Frederic Auguste Bartholdi, an outstanding French sculptor had a life changing experience the year of 1855 when he toured Egypt and saw the magnificent colossal monuments and statues created by the ancient Black Egyptians. It was this experience alongside his ties with Laboulaye that inspired Bartholdi’s creation of a giant Black ex-slave female with broken chains at her feet and left hand. One which was readily accepted in France, by 1881 some 100,000 people and 181 towns throughout France had contributed money.
In 1871, Frederic Bartholdi at the urging of Laboulaye travelled to America to promote his idea of a colossal statue symbolizing the end of chattel slavery in the United States. He took with him a large terra-cotta statue and many drawings to clearly illustrate the Black Statue of Liberty. Bartholdi found little American support for his African slave model. In 1878, as the African head of Miss Liberty first went on display at the Universal Exposition in Paris, France, rampant reaction raged throughout the American South.
Unfortunately, Bartholdi was forced to conform to specific white supremacist ideals that saw the statue evolve to the Statue of Liberty we see in New York today. The African face was re-sculptured into the face of his mother Madame Bartholdi and a tablet of law tucked into her folded arm that bears the date July 4, 1776, replaced the broken chains in the Black female slave’s left hand. Ironically, the chains were left at the feet but the meaning changed from broken American slavery to broken English tyranny.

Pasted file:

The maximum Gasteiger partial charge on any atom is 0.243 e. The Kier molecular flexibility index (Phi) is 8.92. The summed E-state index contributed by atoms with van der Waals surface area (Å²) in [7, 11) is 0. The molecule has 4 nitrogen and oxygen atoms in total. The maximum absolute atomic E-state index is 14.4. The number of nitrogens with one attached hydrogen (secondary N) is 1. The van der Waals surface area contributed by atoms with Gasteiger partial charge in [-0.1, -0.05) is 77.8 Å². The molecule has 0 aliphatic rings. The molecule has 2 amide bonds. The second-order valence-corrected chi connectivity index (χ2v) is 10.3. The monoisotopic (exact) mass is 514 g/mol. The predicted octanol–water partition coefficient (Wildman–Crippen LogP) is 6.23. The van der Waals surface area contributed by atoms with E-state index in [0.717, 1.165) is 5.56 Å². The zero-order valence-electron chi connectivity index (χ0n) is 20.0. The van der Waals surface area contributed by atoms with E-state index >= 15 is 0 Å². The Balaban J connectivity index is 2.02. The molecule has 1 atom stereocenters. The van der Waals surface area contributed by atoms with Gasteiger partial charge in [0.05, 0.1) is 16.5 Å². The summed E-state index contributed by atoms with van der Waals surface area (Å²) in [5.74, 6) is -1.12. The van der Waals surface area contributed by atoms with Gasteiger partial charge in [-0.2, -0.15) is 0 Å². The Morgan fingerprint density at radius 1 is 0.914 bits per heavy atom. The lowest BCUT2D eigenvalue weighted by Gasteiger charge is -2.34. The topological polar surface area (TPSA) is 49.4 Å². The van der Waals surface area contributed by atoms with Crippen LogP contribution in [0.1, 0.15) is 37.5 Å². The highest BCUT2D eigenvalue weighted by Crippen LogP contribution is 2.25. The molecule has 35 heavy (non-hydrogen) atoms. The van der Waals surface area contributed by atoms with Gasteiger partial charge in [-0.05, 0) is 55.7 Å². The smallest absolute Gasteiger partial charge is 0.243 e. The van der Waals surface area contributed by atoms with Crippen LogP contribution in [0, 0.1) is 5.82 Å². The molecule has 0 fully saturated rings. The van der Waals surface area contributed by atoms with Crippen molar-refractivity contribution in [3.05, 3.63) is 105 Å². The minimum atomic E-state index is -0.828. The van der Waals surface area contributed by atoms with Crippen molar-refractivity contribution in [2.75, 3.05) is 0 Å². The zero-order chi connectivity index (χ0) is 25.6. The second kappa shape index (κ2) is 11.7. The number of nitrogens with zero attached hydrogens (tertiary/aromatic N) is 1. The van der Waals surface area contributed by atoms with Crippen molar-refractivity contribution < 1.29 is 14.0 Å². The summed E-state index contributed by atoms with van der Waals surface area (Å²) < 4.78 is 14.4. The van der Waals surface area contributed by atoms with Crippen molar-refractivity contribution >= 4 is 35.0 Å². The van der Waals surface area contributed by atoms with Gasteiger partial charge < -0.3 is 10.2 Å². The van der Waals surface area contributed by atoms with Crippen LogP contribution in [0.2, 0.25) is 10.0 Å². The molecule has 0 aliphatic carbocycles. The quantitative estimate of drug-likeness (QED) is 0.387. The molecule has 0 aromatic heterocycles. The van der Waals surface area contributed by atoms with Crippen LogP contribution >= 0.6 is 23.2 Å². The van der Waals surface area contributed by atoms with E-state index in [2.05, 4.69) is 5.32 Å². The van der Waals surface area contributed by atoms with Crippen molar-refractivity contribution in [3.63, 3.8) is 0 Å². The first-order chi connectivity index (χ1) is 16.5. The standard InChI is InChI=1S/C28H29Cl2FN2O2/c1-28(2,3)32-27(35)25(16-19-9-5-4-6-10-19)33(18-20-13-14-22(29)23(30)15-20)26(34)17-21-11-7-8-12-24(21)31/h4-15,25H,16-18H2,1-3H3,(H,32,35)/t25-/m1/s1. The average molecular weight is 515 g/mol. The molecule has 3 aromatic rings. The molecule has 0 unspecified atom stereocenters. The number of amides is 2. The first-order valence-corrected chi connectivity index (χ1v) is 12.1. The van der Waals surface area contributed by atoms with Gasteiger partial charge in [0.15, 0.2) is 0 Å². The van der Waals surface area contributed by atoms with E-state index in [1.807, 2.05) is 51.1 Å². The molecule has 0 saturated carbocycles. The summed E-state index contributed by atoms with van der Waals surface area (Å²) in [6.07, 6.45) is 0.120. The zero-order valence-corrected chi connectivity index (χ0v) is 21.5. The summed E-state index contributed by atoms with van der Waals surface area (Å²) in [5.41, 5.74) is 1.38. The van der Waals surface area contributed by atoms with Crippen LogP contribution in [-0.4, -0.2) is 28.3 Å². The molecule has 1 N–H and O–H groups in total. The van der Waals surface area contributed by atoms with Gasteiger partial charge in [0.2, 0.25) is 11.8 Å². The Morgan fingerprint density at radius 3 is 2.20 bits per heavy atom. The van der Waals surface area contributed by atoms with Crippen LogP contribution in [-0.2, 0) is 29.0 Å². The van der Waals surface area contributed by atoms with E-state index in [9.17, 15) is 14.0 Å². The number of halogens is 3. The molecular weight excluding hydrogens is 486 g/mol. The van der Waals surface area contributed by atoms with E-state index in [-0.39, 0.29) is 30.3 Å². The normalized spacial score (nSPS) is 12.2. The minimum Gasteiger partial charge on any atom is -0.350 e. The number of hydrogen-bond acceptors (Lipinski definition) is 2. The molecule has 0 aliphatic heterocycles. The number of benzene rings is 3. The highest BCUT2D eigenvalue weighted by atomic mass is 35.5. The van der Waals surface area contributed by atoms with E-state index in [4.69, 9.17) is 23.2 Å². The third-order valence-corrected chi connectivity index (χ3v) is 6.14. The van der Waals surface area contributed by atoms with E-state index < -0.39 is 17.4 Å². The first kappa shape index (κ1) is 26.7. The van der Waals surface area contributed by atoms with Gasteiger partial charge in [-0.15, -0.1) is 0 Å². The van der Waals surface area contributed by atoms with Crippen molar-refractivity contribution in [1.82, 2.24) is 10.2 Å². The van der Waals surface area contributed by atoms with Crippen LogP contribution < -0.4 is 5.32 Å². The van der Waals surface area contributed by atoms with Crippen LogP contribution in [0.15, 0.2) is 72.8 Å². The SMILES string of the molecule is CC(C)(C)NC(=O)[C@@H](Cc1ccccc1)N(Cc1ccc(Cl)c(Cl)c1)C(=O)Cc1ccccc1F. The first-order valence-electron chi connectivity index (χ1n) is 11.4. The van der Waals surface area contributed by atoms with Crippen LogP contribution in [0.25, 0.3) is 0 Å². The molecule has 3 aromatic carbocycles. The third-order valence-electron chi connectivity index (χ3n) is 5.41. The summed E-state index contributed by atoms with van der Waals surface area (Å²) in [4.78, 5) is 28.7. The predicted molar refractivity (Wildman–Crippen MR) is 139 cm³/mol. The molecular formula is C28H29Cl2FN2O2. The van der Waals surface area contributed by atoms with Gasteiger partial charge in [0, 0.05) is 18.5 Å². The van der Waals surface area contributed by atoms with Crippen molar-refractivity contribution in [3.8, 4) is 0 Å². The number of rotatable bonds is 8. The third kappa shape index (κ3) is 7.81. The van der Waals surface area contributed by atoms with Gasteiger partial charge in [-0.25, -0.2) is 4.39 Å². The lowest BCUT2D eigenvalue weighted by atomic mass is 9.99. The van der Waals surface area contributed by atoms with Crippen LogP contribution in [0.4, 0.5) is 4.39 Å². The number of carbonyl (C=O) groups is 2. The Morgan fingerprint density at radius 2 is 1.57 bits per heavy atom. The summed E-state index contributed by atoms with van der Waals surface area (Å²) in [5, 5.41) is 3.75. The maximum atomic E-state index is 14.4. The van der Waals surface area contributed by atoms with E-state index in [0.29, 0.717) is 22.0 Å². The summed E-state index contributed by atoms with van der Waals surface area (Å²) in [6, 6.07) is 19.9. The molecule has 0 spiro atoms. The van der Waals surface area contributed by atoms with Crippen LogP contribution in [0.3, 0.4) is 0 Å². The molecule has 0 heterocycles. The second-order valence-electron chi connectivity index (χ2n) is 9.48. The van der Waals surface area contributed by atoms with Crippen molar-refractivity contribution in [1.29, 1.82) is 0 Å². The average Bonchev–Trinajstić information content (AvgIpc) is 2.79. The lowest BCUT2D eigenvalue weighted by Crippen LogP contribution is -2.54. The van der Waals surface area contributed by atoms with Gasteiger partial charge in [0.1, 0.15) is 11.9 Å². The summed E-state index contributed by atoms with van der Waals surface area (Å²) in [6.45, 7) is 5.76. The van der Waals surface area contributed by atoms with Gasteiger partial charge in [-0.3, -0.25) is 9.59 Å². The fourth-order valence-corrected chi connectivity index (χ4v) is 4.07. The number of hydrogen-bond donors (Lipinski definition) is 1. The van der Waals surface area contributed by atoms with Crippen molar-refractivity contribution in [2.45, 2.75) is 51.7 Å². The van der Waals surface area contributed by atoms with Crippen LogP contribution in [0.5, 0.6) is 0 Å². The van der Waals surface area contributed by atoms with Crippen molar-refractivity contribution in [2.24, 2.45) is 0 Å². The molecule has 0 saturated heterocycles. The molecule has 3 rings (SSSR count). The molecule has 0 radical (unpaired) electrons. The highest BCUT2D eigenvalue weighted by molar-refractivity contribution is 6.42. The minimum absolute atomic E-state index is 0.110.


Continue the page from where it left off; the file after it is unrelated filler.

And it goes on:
Arguments against the Original Statue of Liberty being a Black Woman
Many Eurocentric historians have been quick to negatively respond to the emerged truth about the original Black Statue of Liberty; labeling it as a rumour at best and attacking all evidence brought forward to support the fact; however none have made as active an effort to prove that the current statue was what was originally intended. Often repetitive statements such as “no evidence” or “no support” follow statements of clear fact, but they themselves build their arguments more on rationale than evidence.
Dr. Trachtenberg, who wrote the text for the Statue of Liberty exhibition on Liberty Island and is the author of ”The Statue of Liberty” (Viking, 1976), said: ”I don’t know of any evidence that it was supposed to be a black figure initially.”